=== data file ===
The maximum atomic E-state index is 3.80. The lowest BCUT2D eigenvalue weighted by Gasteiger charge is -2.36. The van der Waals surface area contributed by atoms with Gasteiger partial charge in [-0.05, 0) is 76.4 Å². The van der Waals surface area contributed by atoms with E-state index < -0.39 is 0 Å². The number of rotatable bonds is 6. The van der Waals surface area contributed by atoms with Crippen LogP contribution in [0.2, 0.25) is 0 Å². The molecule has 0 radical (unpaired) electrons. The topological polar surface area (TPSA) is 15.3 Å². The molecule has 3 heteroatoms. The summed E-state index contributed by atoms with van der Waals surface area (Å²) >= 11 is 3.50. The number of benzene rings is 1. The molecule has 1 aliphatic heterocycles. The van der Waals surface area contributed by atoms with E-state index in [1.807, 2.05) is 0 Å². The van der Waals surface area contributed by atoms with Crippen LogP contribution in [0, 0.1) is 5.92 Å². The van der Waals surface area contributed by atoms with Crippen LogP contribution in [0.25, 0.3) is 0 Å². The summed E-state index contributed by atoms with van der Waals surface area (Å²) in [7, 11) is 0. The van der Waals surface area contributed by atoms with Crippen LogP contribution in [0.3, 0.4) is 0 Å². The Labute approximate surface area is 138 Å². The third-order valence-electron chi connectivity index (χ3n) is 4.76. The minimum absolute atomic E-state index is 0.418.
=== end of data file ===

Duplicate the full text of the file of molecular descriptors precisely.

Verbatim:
The maximum atomic E-state index is 3.80. The lowest BCUT2D eigenvalue weighted by Gasteiger charge is -2.36. The van der Waals surface area contributed by atoms with Gasteiger partial charge in [-0.05, 0) is 76.4 Å². The van der Waals surface area contributed by atoms with E-state index < -0.39 is 0 Å². The number of rotatable bonds is 6. The van der Waals surface area contributed by atoms with Crippen LogP contribution in [0.2, 0.25) is 0 Å². The molecule has 0 radical (unpaired) electrons. The topological polar surface area (TPSA) is 15.3 Å². The molecule has 3 heteroatoms. The summed E-state index contributed by atoms with van der Waals surface area (Å²) >= 11 is 3.50. The number of benzene rings is 1. The molecule has 1 aliphatic heterocycles. The van der Waals surface area contributed by atoms with E-state index in [1.807, 2.05) is 0 Å². The van der Waals surface area contributed by atoms with Crippen LogP contribution in [0, 0.1) is 5.92 Å². The van der Waals surface area contributed by atoms with Crippen LogP contribution in [0.25, 0.3) is 0 Å². The summed E-state index contributed by atoms with van der Waals surface area (Å²) in [7, 11) is 0. The van der Waals surface area contributed by atoms with Crippen LogP contribution in [0.3, 0.4) is 0 Å². The Labute approximate surface area is 138 Å². The third-order valence-electron chi connectivity index (χ3n) is 4.76. The minimum absolute atomic E-state index is 0.418.